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Dombeya kirkii

   (Family: Malvaceae)
   
Afrikaans: Rivierdrolpeer English: River Dombeya  EDIT
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Plant Type: EDIT  Shrub
Height: 2 - 15m
Special properties:
  Has Medicinal Uses
Rarity Status:
Common
   
Preferred altitude: 700 - 2100m
Preferred position:
Full Sun
Biome: Thicket
 
Flowering time EDIT
    x x x x            
Jan Feb Mar Apr May Jun Jul Aug Sep Oct Nov Dec
Flower colours
 
White
 
  Flower info
  Flower-buds subglobose. Flowers less than 1/2 in. in diam., white. Sepals oblong-lanceolate. Petals obliquely cuneate, retuse, double the length of the calyx. Filaments free nearly to the base. Ovar downy. Stigmas 2–5 included.
 
 
Leaf shape EDIT
 
  Leaf info EDIT
  Evergreen
  Leaves cordate-ovate, acuminate, often more or less 3-lobed. Lobes acute or acuminate, coarsely and irregularly crenate-serrate. Peduncles axillary and terminal, longer than the leafstalks; pedicels slender, 1–2 in. long with spreading villi.
 
 
Fruit type EDIT
Fruit size Length: 4mm   Width: 6mm
 
  Seed info EDIT
  Globose capsule. 0.4 - 0.6 cm in diameterr, covered in whitish silky hairs, surrounded by the dried papery petals.
 
 
Description EDIT
Much-branchet tree to 15 m, sometimes flowering as a perennial shrub ±2-3 m tall.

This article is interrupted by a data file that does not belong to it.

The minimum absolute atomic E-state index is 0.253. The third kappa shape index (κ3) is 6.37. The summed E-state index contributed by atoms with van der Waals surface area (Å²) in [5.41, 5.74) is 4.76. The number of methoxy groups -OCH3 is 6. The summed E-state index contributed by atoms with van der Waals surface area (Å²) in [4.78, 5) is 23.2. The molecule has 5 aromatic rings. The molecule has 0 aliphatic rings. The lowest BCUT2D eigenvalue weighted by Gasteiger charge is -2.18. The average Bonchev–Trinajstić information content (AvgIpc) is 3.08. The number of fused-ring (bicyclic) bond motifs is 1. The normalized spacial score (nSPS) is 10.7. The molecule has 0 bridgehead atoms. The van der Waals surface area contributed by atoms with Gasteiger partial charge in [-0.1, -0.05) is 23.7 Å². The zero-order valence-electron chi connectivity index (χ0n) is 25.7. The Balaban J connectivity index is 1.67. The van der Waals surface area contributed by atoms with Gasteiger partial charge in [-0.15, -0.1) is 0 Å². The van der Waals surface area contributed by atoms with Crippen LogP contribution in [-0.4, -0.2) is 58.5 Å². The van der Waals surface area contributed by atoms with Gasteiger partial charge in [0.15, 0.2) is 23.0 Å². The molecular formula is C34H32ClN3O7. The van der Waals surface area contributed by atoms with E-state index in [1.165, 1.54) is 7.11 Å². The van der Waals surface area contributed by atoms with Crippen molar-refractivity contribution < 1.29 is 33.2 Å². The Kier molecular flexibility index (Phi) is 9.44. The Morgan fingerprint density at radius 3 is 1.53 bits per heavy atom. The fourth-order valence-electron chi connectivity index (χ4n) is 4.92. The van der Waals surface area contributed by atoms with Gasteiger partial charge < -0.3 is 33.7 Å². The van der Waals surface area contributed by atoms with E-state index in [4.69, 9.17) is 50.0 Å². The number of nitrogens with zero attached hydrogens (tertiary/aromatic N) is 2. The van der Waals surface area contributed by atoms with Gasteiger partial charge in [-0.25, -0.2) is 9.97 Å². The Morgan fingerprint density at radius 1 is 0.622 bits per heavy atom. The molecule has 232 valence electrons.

Bark smooth, grey to brown; branchlets densely hairy.
Growing EDIT
Distribution EDIT
Eastern Africa - Ethiopia, eastern Zaire, Uganda and Kenya, south to Zambia, Zimbabwe and Mozambique.

Woodland and bushland, on limestone ridges and rocky slopes; riverine thickets; dry deciduous forest on deep sandy alluvium fringing a seasonal watercourse; forest regrowth.
History EDIT
The generic name commemorates Joseph Dombey (1742–1794), a French botanist and explorer in South America.

kirkii: named after Dr John Kirk, who accompanied David Livingstone on his Zambezi expedition of 1858
Uses EDIT
The tree is harvested from the wild for local use as a medicine. A decoction of the root is drunk as a treatment against yaws and abdominal pain.

Source of wood.
The branches are used in construction and for making bows and arrows, spear shafts and tool handles.

It is sometimes grown as an ornamental.
Ecology EDIT
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